Meet… Anthony Felix

Sitting down with Heavy’s Senior Designer to discuss his journey from fracking to public art design

Growing in the heart of Alberta’s oil and gas country, you would think that Anthony Felix was destined for a life in bitumen. And you would be partly right.

While starting in the world of tracking, his journey has since taken Anthony deep into the heart of public art. We recently sat down with Heavy’s senior designer to discuss his path so far, where he finds his creative inspiration and why he’s a “dog with a bone” when to comes to his job.

Q: You’ve been at Heavy for seven years now. But what was your ‘origin’ story before arriving here?

Anthony: I grew up in Lacombe and later studied mechanical engineering technology at SAIT. After graduating, I started working in oil and gas designing fracking trucks. It was a great opportunity right after school, but that design process has remained relatively unchanged over the past 40 years and I wanted an opportunity to really innovate. Heavy had been on my radar since school, and a position opened up. I was originally hired at Heavy as a junior designer, which later got changed to designer and, eventually, senior designer today.

Q: What does a designer’s role entail at Heavy?

Anthony: We take drawings from either the artist, architect, engineer … basically, whoever we’re working with, and find a way to construct them. It means everything from interpreting the design, choosing the hardware, specifying the lighting, creating the drawing package, determining an order of operations for assembly. Take the Wonderland installation in downtown Calgary, for example. It was originally a surface 3-D model. Our job was to take that and figure out how to mold the bars that would take that shape.

Q: With that being said then, is it fair to say it’s more consultative than a piece of paper being pushed across the desk?

Anthony: Some jobs are fairly straight-forward where a lot of the details of the project have been figured out. But even then, once it’s modelled, we’ll often find issues – especially with the order of operations. Others though that come through Heavy’s Plan-Build process might come through as a rendering and will need to go through conceptual development that includes a lot of collaboration with the artist – often dozens of back-and-forths – as well as interactions with engineers, lighting designers, the client and others. And that’s all before Heavy’s design team gets its hands on it to oversee fabrication.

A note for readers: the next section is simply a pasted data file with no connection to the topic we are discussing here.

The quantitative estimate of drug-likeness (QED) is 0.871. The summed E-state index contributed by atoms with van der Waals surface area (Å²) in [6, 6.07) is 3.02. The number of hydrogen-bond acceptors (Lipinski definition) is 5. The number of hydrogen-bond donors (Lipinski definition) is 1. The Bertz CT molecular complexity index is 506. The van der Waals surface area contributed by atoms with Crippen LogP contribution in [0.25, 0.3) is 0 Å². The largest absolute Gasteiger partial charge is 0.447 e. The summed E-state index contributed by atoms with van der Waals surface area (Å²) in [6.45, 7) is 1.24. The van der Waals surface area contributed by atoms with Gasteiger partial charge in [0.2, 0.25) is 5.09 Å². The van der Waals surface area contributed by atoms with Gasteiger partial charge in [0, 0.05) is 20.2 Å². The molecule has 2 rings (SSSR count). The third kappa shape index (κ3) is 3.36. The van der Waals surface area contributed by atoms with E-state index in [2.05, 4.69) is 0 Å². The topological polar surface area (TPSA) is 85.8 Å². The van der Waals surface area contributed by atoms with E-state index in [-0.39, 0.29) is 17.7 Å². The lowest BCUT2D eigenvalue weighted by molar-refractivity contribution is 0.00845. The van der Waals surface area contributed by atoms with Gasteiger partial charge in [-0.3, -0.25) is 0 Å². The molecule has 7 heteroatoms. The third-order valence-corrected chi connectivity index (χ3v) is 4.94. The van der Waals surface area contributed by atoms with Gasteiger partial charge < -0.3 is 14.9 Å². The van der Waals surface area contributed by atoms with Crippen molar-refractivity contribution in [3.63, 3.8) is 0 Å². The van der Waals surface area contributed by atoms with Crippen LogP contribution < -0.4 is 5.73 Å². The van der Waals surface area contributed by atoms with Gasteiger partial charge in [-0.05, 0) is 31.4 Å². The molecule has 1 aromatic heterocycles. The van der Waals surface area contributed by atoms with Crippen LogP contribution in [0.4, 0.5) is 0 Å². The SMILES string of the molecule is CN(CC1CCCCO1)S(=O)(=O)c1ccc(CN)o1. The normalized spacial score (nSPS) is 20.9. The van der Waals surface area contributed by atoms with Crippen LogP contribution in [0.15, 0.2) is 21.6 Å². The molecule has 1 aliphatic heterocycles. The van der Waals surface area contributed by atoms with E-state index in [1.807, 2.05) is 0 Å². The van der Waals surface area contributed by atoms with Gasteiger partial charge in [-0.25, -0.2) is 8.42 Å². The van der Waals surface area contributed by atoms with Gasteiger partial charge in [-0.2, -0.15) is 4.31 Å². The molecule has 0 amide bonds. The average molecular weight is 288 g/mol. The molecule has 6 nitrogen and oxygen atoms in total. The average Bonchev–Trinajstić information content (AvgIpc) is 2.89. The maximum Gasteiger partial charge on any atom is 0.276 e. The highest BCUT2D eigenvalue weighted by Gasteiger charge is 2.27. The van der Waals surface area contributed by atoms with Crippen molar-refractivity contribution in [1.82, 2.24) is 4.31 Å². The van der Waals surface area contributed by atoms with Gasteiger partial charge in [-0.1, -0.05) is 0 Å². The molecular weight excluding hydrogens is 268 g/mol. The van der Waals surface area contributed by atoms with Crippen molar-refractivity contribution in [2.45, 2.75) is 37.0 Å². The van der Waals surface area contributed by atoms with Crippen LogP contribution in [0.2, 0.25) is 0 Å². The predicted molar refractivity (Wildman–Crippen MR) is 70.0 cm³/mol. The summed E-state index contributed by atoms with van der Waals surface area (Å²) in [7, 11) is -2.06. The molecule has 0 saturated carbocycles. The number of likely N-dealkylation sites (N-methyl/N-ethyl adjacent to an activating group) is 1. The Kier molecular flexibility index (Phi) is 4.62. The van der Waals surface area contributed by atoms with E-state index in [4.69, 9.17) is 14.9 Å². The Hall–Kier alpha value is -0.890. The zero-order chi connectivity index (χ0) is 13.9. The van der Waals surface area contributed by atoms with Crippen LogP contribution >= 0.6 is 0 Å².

Q: Do you have a favourite approach?

Anthony: I actually don’t have one. Sometimes it’s nice to step up to the plate and have what should be a home run. Other times, I yearn for the opportunity for creative freedom and to experiment with our processes.

Q: I’m glad you brought up creativity. Are there other skills or traits that you think is needed to be a successful designer?

Anthony: Tenacity! You really have to be willing to tackle whatever is in front of you. Sometimes, it’s trial and error. Other times, it’s trusting your instincts and sticking with a certain path. But going back to creativity for a moment, I feel it can be a learned skill. There have been moments in my life where I have discovered certain things just by spending some time in the carpentry shop, for example, and learning the right way to do things.

Q: Is there a catalyst that will encourage you to learn something new? To spark creativity?

Anthony: It can be a challenge that’s come up that forces me to take a step back. And I usually find that once I do that, the creativity that results brings me back to my centre and stops me from tipping either which way.

Q: So seven years with Heavy, hundreds of projects later, which projects have allowed you to be the most creative?

A: One of my favourites is definitely The Bone. This was a project by Inges Idee at a building just south of the South Health Campus here in Calgary. It’s a cast aluminum purple dog that’s looking up at a bone. It’s one of those quirky little projects that looks so whimsical on the outside, but the internal structure is very complicated because we knew it would be something that people would be touching a lot. We first cast the components and then cut them open to weld extra plates inside to make it extra rigid. There were a lot of details we had to figure out along the way.

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Learn more about Heavy’s design process, including how it collaborates with owners, developers, architects, artists, creatives and art consultants to facilitate world-class art, architecture and placemaking experiences. Connect with us to start the conversation.